Palvella Raises $45 Million to Speed Development of Rare Disease Therapies
May 29, 2020
Rare Daily Staff
Palvella Therapeutics, a company focused on developing targeted therapies for serious genetic diseases, said it raised $45 million in an oversubscribed series C financing.
Investors in the round included CAM Capital, Samsara BioCapital, BVF Partners, Adams Street Partners, Opaleye Management, Ligand Pharmaceuticals, Agent Capital, BioAdvance, and Nolan Capital.
“Palvella was founded on fundamental beliefs that every individual with a rare disease deserves a treatment,” said Wes Kaupinen, president and CEO of Palvella, “and that significant value creation occurs upon the introduction of the first approved therapy for a serious rare genetic disease.”
Proceeds from the financing will be used to accelerate development of Palvella’s pipeline of rare disease therapies, including late stage programs in pachyonychia congenita and Gorlin syndrome.
Pachyonychia congenita (PC) is a rare, chronically debilitating and lifelong monogenic disease in which mutations of genes responsible for keratin production lead to dysregulated keratinocyte proliferation, increased skin fragility and impaired skin barrier function on the plantar aspects of the feet. As a result, affected individuals experience pain and difficulty with walking, which frequently necessitates the use of either ambulatory aids or alternative forms of mobility such as crawling on hands and knees. There are currently no approved therapies for PC.
Palvella’s experimental therapy PTX-022 is being studied in partnership with the Pachyonychia Congenita Project, with enrollment in a pivotal phase 2/3 study completed in March. PTX-022 is a novel formulation of rapamycin, which was shown by geneticist Roger Kaspar to have a direct mechanism of action on mutant keratin genes, which are the root cause in PC. PTX-022 leverages Palvella’s proprietary technology, Qtorin, to enable localized distribution of rapamycin into the suprabasal keratinocytes, which express the mutant keratin genes that are the primary defect in PC. The company expects top-line results from the study to be available in the fourth quarter of 2020.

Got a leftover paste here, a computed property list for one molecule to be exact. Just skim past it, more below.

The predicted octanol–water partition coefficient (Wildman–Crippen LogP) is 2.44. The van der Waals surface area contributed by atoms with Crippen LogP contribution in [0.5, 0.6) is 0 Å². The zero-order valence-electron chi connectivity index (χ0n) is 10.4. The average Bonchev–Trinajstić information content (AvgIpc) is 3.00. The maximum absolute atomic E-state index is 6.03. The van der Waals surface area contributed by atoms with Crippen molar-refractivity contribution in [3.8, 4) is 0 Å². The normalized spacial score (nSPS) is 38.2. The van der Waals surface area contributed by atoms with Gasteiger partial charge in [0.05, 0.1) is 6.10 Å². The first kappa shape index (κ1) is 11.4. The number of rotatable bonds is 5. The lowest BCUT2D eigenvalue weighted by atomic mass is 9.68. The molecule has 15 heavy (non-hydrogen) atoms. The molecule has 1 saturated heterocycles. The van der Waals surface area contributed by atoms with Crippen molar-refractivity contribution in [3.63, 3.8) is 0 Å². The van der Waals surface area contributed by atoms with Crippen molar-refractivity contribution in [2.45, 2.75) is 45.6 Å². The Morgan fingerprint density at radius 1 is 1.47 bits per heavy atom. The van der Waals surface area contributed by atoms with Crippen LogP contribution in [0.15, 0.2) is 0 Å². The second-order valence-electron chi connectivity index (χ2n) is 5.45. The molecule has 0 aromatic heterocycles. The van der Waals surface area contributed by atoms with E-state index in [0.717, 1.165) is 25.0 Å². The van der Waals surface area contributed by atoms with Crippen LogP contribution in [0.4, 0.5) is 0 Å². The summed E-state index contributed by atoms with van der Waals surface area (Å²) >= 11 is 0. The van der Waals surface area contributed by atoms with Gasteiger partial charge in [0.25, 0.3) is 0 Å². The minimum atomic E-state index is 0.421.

In partnership with the Gorlin Syndrome Alliance, Palvella’s second candidate, PTX-367 will enter into a late-stage clinical study for individuals with Gorlin syndrome, a genetic disease caused by a mutation in PTCH1, a tumor suppressor gene. Individuals afflicted with Gorlin syndrome can develop hundreds of basal cell carcinomas (BCCs), oftentimes beginning in adolescence. BCCs are a malignant skin cancer requiring repeated and potentially disfiguring surgical removal for individuals with Gorlin syndrome. Palvella initiated internal research efforts on the potential for Qtorin rapamycin in Gorlin syndrome in 2017. Gorlin syndrome affects an estimated 10,000 people in the United States and there are no FDA-approved therapies.
PTX-022 has received Fast Track and Orphan Drug designations from the U.S. Food and Drug Administration and Orphan Drug designation from the European Medicines Agency.
Photo: Wes Kaupinen, president and CEO of Palvella
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